After the contract, arguably the most important document on a project is now the BEP (BIM Execution Plan) setting out who does what, when and how throughout the project across all parties.
What does ‘specific’ actually mean ? For many UK building contracts for building services the contractor must meet the performance characteristics set out in the specification and data. He is entitled to choose any piece of plant or equipment so long as it meets the performance and the space. Is that specific ? As a designer specifying, I believe the data is specific, but the geometry, the piece of plant and therefore the actual object in the model, is generic. Should that be LOD 200 or 300? Many are the debates that we’ve had in the office and with our collaborators.
Can we address this without reinventing LOD, perhaps with a dual way to specify? Should we be stating an LOD for data and a separate LOD for geometry? This would better define what can be relied upon, and would enable BEPs to show progression in model development between RIBA stages 2 and 3 for any systems where the Contractor makes the final choice, such as facades. Eg Stage 2: LOD 200 for geometry and data. Stage 3: LOD 200 for geometry, but LOD 300 for data, clarifying the performance characteristics are now specific but the actual item not chosen.
There are many guides on LOD; the one most often referred to is from BIMForum, giving examples for separate elements. However this further confuses by bringing in LOD 350; not everybody agrees with its introduction or some of the system descriptions for different LODs. A quick search of the internet will give you many alternative guides and webpages dedicated to guiding you through the levels of LOD, but these are still only others’ interpretations.
I for one think we should stick to just the 5 definitions, but separate out the data from the geometry. The digital plan of work for PAS 1192 is under development but is not due to be completed until mid 2015. Will this pick up data and geometry as separate entities? Time will tell. Until then, we all need to be clear of our specifics, so we’re not committing to model more than we bargained for.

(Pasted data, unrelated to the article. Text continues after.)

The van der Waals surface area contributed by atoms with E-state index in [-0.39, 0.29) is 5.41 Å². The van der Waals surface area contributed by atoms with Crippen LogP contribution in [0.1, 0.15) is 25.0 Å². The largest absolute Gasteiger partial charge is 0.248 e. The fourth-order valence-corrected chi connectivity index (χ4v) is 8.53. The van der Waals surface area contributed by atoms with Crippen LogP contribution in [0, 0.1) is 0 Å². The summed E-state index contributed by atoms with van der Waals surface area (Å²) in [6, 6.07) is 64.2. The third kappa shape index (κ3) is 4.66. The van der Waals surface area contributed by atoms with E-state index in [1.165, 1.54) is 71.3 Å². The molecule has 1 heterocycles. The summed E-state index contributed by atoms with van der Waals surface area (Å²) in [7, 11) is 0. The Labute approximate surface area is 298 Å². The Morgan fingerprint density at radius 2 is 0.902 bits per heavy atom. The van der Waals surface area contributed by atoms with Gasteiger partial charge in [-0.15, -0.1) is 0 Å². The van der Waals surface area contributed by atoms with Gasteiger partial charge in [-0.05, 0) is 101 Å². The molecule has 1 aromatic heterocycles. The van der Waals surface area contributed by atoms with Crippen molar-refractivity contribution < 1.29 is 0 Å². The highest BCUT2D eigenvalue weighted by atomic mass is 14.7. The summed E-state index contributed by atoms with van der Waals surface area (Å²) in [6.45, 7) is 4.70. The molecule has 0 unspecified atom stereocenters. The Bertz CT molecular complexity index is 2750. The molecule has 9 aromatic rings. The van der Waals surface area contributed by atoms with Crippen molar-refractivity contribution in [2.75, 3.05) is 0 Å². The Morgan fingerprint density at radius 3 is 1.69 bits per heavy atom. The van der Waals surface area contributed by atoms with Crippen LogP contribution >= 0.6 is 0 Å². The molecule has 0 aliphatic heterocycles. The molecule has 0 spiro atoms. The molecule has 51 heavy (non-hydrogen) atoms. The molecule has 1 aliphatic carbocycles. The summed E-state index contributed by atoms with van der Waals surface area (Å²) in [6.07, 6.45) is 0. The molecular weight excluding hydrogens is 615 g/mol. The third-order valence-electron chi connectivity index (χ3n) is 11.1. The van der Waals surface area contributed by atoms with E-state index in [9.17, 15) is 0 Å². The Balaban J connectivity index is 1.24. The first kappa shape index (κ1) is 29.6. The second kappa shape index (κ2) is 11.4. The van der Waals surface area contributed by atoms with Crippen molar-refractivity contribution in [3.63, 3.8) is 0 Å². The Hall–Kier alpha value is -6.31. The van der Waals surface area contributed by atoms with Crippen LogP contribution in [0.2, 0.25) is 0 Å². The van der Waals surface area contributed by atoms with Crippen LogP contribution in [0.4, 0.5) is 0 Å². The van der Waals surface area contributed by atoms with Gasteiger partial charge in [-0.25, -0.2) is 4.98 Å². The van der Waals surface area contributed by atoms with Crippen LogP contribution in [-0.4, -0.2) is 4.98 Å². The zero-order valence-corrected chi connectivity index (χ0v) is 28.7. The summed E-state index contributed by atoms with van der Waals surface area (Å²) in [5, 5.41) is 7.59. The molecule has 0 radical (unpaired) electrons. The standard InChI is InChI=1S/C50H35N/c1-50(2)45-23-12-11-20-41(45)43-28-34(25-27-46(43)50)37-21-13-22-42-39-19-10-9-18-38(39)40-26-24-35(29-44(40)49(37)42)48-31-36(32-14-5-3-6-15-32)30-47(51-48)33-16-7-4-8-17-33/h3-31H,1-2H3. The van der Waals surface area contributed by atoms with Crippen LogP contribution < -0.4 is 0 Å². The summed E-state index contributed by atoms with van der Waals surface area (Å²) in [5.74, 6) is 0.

Kate Fletcher, Arup Associates Kate is an Associate and leads the Public Health team in Arup Associates. She has led the Public Health teams on wide range of projects that include a LEED Platinum Data Centre in Qatar, King Abdullah Sports City in Saudi Arabia and the multi-award winning Engineering and Computing Building at Coventry University. She has worked in London, Manchester and Mauritius offices for Arup before joining Arup Associates.She is an engineer at the heart of integrated design, pioneering virtual design at Arup Associates. She plays a key role in the leadership of BIM in the practice and BIM implementation across the UK in the wider Arup Group.Kate believes in challenging convention, seeking out new and alternative ways to design to create beautiful, efficient and sustainable buildings with a key emphasis on sustainable water strategies. She is a fellow of CIBSE and a LEED AP.